- Social and political upheavals rose as the Roman empire declined. Rabbis feared that Judaism and its culture were in increasing danger. Consequently, they laid down more Talmudic rules for the use of wine. These included the amount of wine one could on the Sabbath. The way in which one should drink it. The legal status of wine in any way connected with idolatry. And the extent of personal responsibility for behavior while intoxicated.47
- ‘Roman poetry between 200 and 300 AD celebrates the glory of wine.’48
- Christianity gradual displacement the previously dominant religions. As this occurred, the drinking teachings of the New Testament began to influence Europeans .49
Cir. 300 A.D.
Roman Emperor Theodosius proclaimed the death penalty for anyone who destroyed vineyards. Many landowners had started cutting them down to protect themselves against exhorbitant taxes. Therefore, viticulture was starting to decline.50
Cir. 320 A.D.
Alcohol among the Greeks remained important. The Greek scholar Athenaeus wrote extensively on drinking and advocated moderation. He paid much attention to drinking, famous drinks, and drinking cups. Athenaeus even described 100 different drinking cups. This reflected the importance of wine to the Greeks.51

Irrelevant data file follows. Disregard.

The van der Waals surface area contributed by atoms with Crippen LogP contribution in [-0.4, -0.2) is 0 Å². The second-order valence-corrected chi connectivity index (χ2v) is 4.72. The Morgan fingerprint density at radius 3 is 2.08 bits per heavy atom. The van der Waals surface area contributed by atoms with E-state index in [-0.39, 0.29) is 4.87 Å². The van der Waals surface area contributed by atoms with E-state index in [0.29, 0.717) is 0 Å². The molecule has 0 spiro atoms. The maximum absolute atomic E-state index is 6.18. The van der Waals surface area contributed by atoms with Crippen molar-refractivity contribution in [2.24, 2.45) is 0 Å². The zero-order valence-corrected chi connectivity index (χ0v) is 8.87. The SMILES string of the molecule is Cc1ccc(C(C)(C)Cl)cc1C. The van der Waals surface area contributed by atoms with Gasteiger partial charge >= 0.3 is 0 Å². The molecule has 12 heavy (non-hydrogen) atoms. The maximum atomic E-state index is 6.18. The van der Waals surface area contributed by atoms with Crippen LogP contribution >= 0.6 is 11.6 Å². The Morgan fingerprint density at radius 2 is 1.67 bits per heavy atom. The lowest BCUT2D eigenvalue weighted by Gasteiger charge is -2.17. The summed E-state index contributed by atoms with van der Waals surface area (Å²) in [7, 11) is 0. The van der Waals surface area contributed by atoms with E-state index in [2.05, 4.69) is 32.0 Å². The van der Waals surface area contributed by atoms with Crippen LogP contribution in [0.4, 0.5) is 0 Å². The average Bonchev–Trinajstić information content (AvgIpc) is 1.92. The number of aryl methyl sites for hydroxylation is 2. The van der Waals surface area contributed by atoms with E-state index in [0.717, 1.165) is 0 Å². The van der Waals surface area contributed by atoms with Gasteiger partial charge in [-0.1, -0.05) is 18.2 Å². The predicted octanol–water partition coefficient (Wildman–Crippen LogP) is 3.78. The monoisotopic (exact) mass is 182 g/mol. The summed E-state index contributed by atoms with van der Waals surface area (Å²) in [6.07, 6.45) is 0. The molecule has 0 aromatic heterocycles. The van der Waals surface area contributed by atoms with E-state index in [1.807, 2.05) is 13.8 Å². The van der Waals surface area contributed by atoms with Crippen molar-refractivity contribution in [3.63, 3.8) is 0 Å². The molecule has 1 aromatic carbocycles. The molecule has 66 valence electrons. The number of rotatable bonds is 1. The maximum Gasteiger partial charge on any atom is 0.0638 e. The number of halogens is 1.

Cir. 350 A.D.
- St. Martin of Tours (316-397) both spread the Gospel and planted vineyards.52
- Viticulture began near Paris.53
- ‘Anglo-Saxons employed a variety of drinking vessels – cups, mugs, glasses, and cattle horns.’54
- Anglo-Saxons generally ate and drank in a mead hall. ‘Every village contained one or more of these edifices that were the houses of the elite. Owners used them to perpetuate their wealth, fame, and power through the liberal distribution of food, drink, and gifts. Halls were the epicenters of Anglo-Saxon culture.’55
Cir. 370-454 A.D.
‘The short-term influence of the Huns on the production and consumption of alcohol in Europe was significant. They destroyed vineyards, butchered their workers, and drank the cellars dry.’56
In 476 Rome fell. The law and order that the Roman Empire had given western Europe for a thousand years evaporated. Western Europe fell into chaos. Let’s follow the story of alcohol and drinking through the resulting Middle Ages.
Popular Books about Alcohol among the Greeks and Romans
Franke, P., et al. Wine and Coins in Ancient Greece. Athens : Hatzimichalis, 1999.
McGovern, P. Ancient Wine. Princeton: Princeton U Press, 2007.